ILMA Compoundings June 2019 - 22
holding up drivers at their facilities, and then treating [the]
driver well," he explained.
Shippers can be more driver-friendly by speeding things
up and helping get the driver loaded and back on the road,
Moriarty said. "The driver isn't making any money if the
wheels aren't turning," he said, noting that shippers can help
by thinking outside of the box and finding ways to keep the
driver moving. "We have to find every pinch point where
the driver is sitting and not driving and work on it."
Osiecki suggested that shippers work to establish a genuine, long-term partnership with core carriers and focus on
creating and respecting pickup times. "The 14-hour clock
is running, and it adds pressure on drivers," he said, adding
that shippers should work with carriers on delivery windows. "ELDs have resulted in the need for longer delivery
times in certain lanes."
Moriarty suggested that companies avoid detaining drivers
due to internal issues, which is especially vital for tank truck
carriers. "In the liquid bulk space, it is common practice
to give up two free hours of loading and two free hours of
unloading," he said. "The consignee isn't charged until they
hit one minute past the second hour."
Altom has GPS technology on the tractor and trailer, so it
knows when a driver arrives at shipper and consignee so that
the company can give shippers a notice. "A lot of our drivers
arrive early, and we want to take advantage of that if they
can squeeze him in," Moriarty said. "The sooner he is empty,
the sooner he is on his next load."
Shippers aren't always welcoming to drivers, but Osiecki said
it is helpful for shippers to provide a warm, safe location for
drivers to take a mandated 30-minute rest break, if necessary.
"Work to ensure shipping staff respect drivers and the demanding job they do," he said, adding that shippers should work
with carriers and drivers when they are out of hours at shipping
and receiving locations after being loaded or unloaded.
Moriarty said it comes down to treating drivers like
human beings. "Allow him to come in and use the washroom. Understand he is on a schedule and trying to provide
to his family. Time is valuable to everybody," he said.
Growth in E-Commerce
The increase in e-commerce is continuing to change the
transportation industry. The overall average trip length for
trucks has dropped by 37% since 2000, which the American
Transportation Research Institute (ATRI) attributed to
increased e-commerce sales, which have jumped 3,000%
from 1999 to 2017. Today, e-commerce sales make up more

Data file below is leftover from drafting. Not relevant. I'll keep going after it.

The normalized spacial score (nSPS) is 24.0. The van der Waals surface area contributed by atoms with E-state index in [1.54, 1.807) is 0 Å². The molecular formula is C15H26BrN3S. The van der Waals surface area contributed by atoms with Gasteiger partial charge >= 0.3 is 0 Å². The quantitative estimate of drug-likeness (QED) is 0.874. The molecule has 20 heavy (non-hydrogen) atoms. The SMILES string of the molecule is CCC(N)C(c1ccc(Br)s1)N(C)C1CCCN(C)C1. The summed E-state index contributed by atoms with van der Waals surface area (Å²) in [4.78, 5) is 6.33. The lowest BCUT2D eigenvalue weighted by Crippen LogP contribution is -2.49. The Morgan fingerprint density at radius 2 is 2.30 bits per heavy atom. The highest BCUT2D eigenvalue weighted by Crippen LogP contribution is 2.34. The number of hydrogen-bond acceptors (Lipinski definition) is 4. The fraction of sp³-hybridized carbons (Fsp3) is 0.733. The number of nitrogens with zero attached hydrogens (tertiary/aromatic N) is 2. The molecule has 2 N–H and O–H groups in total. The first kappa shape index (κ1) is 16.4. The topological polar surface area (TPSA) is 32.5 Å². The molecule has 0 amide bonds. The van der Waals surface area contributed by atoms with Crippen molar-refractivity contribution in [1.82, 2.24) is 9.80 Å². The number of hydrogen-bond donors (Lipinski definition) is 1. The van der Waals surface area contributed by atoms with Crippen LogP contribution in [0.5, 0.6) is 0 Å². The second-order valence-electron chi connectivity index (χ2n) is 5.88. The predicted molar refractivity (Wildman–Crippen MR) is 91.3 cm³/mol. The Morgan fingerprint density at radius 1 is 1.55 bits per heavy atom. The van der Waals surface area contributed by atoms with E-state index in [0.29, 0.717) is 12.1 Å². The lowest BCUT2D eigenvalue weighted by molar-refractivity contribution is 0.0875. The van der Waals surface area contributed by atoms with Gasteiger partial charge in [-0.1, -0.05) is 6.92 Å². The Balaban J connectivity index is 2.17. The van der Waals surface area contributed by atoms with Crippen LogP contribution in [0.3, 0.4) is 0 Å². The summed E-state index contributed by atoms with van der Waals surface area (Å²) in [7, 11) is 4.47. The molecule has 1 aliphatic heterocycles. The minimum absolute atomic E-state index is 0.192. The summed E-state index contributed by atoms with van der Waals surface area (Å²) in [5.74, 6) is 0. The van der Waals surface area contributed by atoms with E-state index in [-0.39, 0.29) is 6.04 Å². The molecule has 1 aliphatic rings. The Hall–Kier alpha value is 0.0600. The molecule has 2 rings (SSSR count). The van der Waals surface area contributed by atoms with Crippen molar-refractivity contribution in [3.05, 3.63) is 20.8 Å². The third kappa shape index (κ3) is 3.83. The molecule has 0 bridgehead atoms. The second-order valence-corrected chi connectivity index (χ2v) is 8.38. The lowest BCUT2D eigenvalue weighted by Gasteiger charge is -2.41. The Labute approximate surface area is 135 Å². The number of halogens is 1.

than 9% of total U.S. retail sales.
There has been a reemergence of decentralized hub-andspoke distribution/fulfillment networks as retailers and shippers
try to find cost-effective ways to rush deliveries to customers.
| COMPOUNDINGS | ILMA.ORG
"Work to ensure shipping staff respect
drivers and the demanding job they do."
- Dave Osiecki, CEO, Scopelitis
What's more, the shift in the length of haul is changing
the types of equipment that fleets are investing in and may
make it easier to attract drivers who are looking for more
home time, ATRI said in its report, E-Commerce Impacts on
the Trucking Industry. According to the report, e-commerce
sales growth has caused an increase in registrations for
ATRI said intraregional and local hauls associated with
e-commerce could also be leveraged as an opportunity to
train younger drivers. Driver candidates between the ages of
18 and 21 could acquire training and build experience for
safe and efficient driving by completing intrastate hauls and
local pickups and deliveries, according to the report.
"In this 'graduated CDL' concept, these now experienced
drivers could transition to interstate operations when they
turn 21," ATRI said. "As one strategy in a suite of driver
recruitment strategies, this could alleviate some pressure on
motor carriers by expanding the supply of qualified truck
drivers over time."
Osiecki said the transportation and logistics industry is
also facing highway infrastructure problems, especially the
reliability of the system, and there is a near-term need for
more significant investment.
Increasing insurance costs and the risk of frivolous
lawsuits are a concern for carriers, Moriarty said. Altom
has installed cameras and other technology, including lane
departure warning systems and rollover stability, in its trucks
to improve safety and reduce the risk of a crash. The cameras
can also help clear drivers of wrongdoing.
Carriers are also working to keep rates steady as the
cost of equipment is increasing, especially as driver-comfort features are added to trucks to not only boost driver
retention, but also meet local idling regulations. "In some
places, police are telling drivers they can't run their truck,
so transportation companies are forced into modifying their
trucks and making a capital investment," Moriarty said. "For
each tractor that is $10,000 to $20,000."
Autonomous technology continues to make headlines, and
Costello said he often fields questions about driverless trucks,
but a completely autonomous vehicle is 50 years off.
Long is a freelance writer and journalist. She can be reached at
925-750-7163 or email@example.com.
ILMA Compoundings June 2019
Table of Contents for the Digital Edition of ILMA Compoundings June 2019
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